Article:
Playfulness increases positive emotions (PEs) and enhances psychological well-being. However, no studies have examined whether playfulness serves as a stress–coping resource, nor assessed both positive and negative emotions (NEs) as coping outcomes. The current study used the Process Model of Stress and Coping to examine whether playfulness helps university students cope with psychological stress. Both PE and NE were examined as immediate coping outcomes, assessing life satisfaction as a more comprehensive outcome. Using structural equation modeling to analyze the data, we found that heightened playfulness was associated with more PE, which led to greater life satisfaction. Heightened playfulness was also related to less NE, partially offsetting the adverse effects of stress. The results contribute to the leisure literature by showing the value of playfulness as a coping resource, the applicability of the Process Model of Stress and Coping, and the importance of examining both emotional and more comprehensive coping outcomes.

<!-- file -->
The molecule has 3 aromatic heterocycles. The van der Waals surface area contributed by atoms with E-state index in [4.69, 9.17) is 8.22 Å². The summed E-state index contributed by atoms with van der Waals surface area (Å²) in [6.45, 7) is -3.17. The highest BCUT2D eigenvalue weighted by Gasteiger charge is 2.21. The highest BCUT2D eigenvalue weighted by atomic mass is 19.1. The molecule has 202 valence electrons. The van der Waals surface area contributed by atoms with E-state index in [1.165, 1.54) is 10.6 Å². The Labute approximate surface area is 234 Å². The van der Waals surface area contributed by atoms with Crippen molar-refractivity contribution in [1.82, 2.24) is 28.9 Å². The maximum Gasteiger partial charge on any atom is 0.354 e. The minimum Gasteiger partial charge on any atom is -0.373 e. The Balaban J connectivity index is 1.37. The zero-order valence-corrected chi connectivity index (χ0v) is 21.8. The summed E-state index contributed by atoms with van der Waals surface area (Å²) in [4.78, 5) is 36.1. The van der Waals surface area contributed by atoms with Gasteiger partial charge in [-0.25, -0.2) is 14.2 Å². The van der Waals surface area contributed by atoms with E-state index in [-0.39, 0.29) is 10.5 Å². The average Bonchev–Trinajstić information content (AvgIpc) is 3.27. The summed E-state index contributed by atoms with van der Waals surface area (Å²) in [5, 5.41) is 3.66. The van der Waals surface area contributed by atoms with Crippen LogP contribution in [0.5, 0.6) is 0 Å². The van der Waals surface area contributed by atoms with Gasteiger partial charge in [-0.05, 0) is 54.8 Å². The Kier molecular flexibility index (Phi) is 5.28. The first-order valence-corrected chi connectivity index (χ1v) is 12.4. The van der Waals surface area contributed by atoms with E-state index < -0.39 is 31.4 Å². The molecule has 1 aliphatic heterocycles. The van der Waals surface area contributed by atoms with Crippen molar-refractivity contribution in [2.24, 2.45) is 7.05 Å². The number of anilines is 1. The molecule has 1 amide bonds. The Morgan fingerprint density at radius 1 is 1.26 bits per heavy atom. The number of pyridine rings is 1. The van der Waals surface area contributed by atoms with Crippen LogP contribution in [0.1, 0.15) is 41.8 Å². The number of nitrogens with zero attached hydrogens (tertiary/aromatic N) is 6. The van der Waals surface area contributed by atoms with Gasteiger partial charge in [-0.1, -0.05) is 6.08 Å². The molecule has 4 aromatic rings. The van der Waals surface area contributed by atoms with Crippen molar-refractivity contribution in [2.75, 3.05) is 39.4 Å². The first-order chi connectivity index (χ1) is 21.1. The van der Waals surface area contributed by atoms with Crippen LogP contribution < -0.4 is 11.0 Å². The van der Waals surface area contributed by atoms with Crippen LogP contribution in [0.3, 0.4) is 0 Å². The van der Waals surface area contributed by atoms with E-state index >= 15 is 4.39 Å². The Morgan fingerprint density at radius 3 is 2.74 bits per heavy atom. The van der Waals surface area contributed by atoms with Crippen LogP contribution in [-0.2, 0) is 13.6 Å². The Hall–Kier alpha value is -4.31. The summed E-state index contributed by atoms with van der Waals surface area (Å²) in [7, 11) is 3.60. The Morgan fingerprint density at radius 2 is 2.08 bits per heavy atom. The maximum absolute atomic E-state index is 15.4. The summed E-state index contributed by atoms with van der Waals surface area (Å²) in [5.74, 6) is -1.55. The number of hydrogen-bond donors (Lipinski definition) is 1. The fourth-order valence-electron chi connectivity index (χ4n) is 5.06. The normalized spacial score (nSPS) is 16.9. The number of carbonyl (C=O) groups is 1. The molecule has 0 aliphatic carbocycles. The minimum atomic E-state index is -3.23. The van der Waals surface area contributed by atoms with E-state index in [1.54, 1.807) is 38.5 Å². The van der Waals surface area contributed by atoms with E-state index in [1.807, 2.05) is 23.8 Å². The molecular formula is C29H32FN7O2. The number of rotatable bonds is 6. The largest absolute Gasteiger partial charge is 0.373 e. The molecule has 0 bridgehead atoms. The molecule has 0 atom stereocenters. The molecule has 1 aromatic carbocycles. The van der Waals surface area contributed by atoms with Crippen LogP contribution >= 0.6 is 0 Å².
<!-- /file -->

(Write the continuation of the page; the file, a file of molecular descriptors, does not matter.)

- life satisfaction
- positive and negative emotions
- process model
- stress coping